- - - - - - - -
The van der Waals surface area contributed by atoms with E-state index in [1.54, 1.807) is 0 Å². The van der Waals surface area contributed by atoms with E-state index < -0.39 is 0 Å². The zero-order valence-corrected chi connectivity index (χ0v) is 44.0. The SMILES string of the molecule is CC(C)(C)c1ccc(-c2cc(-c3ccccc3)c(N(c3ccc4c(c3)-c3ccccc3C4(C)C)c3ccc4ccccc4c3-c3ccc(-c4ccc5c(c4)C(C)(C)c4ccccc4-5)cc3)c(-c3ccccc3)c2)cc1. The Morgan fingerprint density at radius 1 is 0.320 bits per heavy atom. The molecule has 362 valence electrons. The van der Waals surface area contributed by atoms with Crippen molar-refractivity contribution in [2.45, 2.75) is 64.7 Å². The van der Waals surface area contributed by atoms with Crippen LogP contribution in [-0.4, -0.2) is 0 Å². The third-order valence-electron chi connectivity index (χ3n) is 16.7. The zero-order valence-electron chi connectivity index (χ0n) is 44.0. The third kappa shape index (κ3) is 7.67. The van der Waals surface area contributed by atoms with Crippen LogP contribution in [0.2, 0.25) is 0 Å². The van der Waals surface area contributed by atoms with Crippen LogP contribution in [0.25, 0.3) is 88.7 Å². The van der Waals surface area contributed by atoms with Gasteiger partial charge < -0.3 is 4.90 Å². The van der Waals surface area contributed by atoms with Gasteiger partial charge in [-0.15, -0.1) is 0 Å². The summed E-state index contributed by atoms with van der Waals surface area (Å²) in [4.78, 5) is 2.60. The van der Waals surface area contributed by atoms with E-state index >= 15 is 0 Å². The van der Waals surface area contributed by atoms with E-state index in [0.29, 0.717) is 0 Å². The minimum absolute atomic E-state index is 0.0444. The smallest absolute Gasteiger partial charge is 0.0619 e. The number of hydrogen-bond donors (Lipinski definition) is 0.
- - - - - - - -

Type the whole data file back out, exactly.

The van der Waals surface area contributed by atoms with E-state index in [1.54, 1.807) is 0 Å². The van der Waals surface area contributed by atoms with E-state index < -0.39 is 0 Å². The zero-order valence-corrected chi connectivity index (χ0v) is 44.0. The SMILES string of the molecule is CC(C)(C)c1ccc(-c2cc(-c3ccccc3)c(N(c3ccc4c(c3)-c3ccccc3C4(C)C)c3ccc4ccccc4c3-c3ccc(-c4ccc5c(c4)C(C)(C)c4ccccc4-5)cc3)c(-c3ccccc3)c2)cc1. The Morgan fingerprint density at radius 1 is 0.320 bits per heavy atom. The molecule has 362 valence electrons. The van der Waals surface area contributed by atoms with Crippen molar-refractivity contribution in [2.45, 2.75) is 64.7 Å². The van der Waals surface area contributed by atoms with Crippen LogP contribution in [-0.4, -0.2) is 0 Å². The third-order valence-electron chi connectivity index (χ3n) is 16.7. The zero-order valence-electron chi connectivity index (χ0n) is 44.0. The third kappa shape index (κ3) is 7.67. The van der Waals surface area contributed by atoms with Crippen LogP contribution in [0.2, 0.25) is 0 Å². The van der Waals surface area contributed by atoms with Crippen LogP contribution in [0.25, 0.3) is 88.7 Å². The van der Waals surface area contributed by atoms with Gasteiger partial charge < -0.3 is 4.90 Å². The van der Waals surface area contributed by atoms with Gasteiger partial charge in [-0.15, -0.1) is 0 Å². The summed E-state index contributed by atoms with van der Waals surface area (Å²) in [4.78, 5) is 2.60. The van der Waals surface area contributed by atoms with E-state index >= 15 is 0 Å². The van der Waals surface area contributed by atoms with E-state index in [0.29, 0.717) is 0 Å². The minimum absolute atomic E-state index is 0.0444. The smallest absolute Gasteiger partial charge is 0.0619 e. The number of hydrogen-bond donors (Lipinski definition) is 0.